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Talking ’bout my generation


Cross-generational mentoring is a great way of banking those essential skills that could be lost over time, says Gaby Marcon.

For decades we have known about the importance of mentoring in developing people. Yet few organisations have successfully leveraged it as part of their HR and training strategy in a way that aligns it with company objectives and supports organisational and individual development, and few organisations have used mentoring to engage multiple generations within their workforce. 

Skills banking for the future

This is surprising considering the cost effectiveness of mentoring in dealing with the development of talent and skills. Companies must train and grow staff and this is a cost. Often they see their investment move on, well before the investment returns are gained. What better investment is there than one that supports both skills and loyalty growth! When mentoring is seen as a talent strategy, one that allows staff to see continuous growth and learning opportunities and when this is made personal, then not only do we see talent growing but loyalty too.  
"Cross Generational mentoring can work in all industries: generation Y can help a baby boomer learn about social networking or a senior executive can pass on leadership tips to a promising young employee."
This, however, requires a culture of learning and a very flexible structure; a culture more creative than regimented. In some organisations, such as IBM, this has been happening for decades. IBM certainly knows a thing or two about mentoring as a means to pass on knowledge, not only between generations but in all directions through their global community.  What IBM has done is to leverage the very spirit of mentoring. Mentoring taps into a basic instinct that most people share, i.e. the desire to pass on their learning, knowledge and understanding to others.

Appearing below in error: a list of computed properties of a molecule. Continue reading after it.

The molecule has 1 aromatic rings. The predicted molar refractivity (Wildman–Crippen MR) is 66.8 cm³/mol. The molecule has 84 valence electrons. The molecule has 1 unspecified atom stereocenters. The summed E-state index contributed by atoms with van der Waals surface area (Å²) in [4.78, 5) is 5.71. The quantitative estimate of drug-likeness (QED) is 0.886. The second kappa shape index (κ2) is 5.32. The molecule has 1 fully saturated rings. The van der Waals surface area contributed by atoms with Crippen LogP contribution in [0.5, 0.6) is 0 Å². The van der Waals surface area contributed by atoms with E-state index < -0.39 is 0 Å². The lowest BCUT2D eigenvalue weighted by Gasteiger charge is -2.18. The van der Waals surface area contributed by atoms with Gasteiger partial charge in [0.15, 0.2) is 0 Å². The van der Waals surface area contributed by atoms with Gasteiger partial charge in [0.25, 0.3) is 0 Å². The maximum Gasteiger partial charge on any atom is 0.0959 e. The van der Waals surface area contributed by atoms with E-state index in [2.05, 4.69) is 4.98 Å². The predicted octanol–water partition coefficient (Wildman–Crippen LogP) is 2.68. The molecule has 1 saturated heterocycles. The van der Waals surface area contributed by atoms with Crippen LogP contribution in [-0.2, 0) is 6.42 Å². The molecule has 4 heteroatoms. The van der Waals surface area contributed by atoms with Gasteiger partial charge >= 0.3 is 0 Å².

This does not happen exclusively from more experienced, older generations to younger generations, but also the other way round. In the western world, the workforce now spans across four generations, each has been shaped by the events of their formative years and each has brought new ideas and new beliefs about work and life. Sometimes the results of historical and technological events have brought them together and sometimes they have pulled them apart in a continuous tension.

Getting to the heart of the matter

Invariably, each of these generations has brought about and forced change. Although generational gaps seem to be natural, many companies are unaware of how damaging generational conflicts can be and how to work to bridge them. I suggest that Cross Generational mentoring, particularly reverse mentoring, could be one of the most constructive ways of resolving the differences and of curbing the damage. This is because Cross Generational mentoring is a very fast way of improving relationships between generations and for them to learn from each other. Indeed, there is a great deal that needs to be understood about the values, perspectives and priorities of each generation, what drives them and motivates them, so that common ground can be found and the best can be made out of generational differences.
But how can a mentoring relationship where the mentor is substantially younger than his or her mentee flourish and help both the individuals and the organisation? And what exactly is the topic of their relationship? It may be argued that Cross Generational mentoring may work better in those work environments, such as IBM’s, where technology is essential to their activities. However, Cross Generational mentoring can work in all industries. These days it should not matter whether it is a generation Y helping a baby boomer learn about intranet, extranet or how to use social networking more effectively, or a senior executive passing on leadership tips to a promising young employee.